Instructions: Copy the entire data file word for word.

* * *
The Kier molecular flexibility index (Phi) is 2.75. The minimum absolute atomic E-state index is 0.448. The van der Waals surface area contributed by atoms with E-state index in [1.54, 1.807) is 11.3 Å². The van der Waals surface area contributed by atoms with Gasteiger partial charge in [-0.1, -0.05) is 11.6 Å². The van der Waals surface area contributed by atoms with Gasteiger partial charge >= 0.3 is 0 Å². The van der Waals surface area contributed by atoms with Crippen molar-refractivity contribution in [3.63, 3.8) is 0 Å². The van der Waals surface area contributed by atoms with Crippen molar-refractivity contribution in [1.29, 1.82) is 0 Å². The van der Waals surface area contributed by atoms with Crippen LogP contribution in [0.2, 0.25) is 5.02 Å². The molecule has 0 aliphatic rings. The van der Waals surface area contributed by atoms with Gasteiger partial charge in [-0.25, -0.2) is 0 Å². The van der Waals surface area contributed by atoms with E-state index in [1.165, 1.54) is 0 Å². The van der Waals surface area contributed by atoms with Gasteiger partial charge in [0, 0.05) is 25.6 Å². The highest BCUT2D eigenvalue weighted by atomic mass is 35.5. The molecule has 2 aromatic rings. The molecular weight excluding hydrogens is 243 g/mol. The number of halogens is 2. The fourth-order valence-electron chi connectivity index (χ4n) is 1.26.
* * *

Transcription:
The Kier molecular flexibility index (Phi) is 2.75. The minimum absolute atomic E-state index is 0.448. The van der Waals surface area contributed by atoms with E-state index in [1.54, 1.807) is 11.3 Å². The van der Waals surface area contributed by atoms with Gasteiger partial charge in [-0.1, -0.05) is 11.6 Å². The van der Waals surface area contributed by atoms with Gasteiger partial charge >= 0.3 is 0 Å². The van der Waals surface area contributed by atoms with Crippen molar-refractivity contribution in [3.63, 3.8) is 0 Å². The van der Waals surface area contributed by atoms with Crippen molar-refractivity contribution in [1.29, 1.82) is 0 Å². The van der Waals surface area contributed by atoms with Crippen LogP contribution in [0.2, 0.25) is 5.02 Å². The molecule has 0 aliphatic rings. The van der Waals surface area contributed by atoms with Gasteiger partial charge in [-0.25, -0.2) is 0 Å². The van der Waals surface area contributed by atoms with E-state index in [1.165, 1.54) is 0 Å². The van der Waals surface area contributed by atoms with Gasteiger partial charge in [0, 0.05) is 25.6 Å². The highest BCUT2D eigenvalue weighted by atomic mass is 35.5. The molecule has 2 aromatic rings. The molecular weight excluding hydrogens is 243 g/mol. The number of halogens is 2. The fourth-order valence-electron chi connectivity index (χ4n) is 1.26.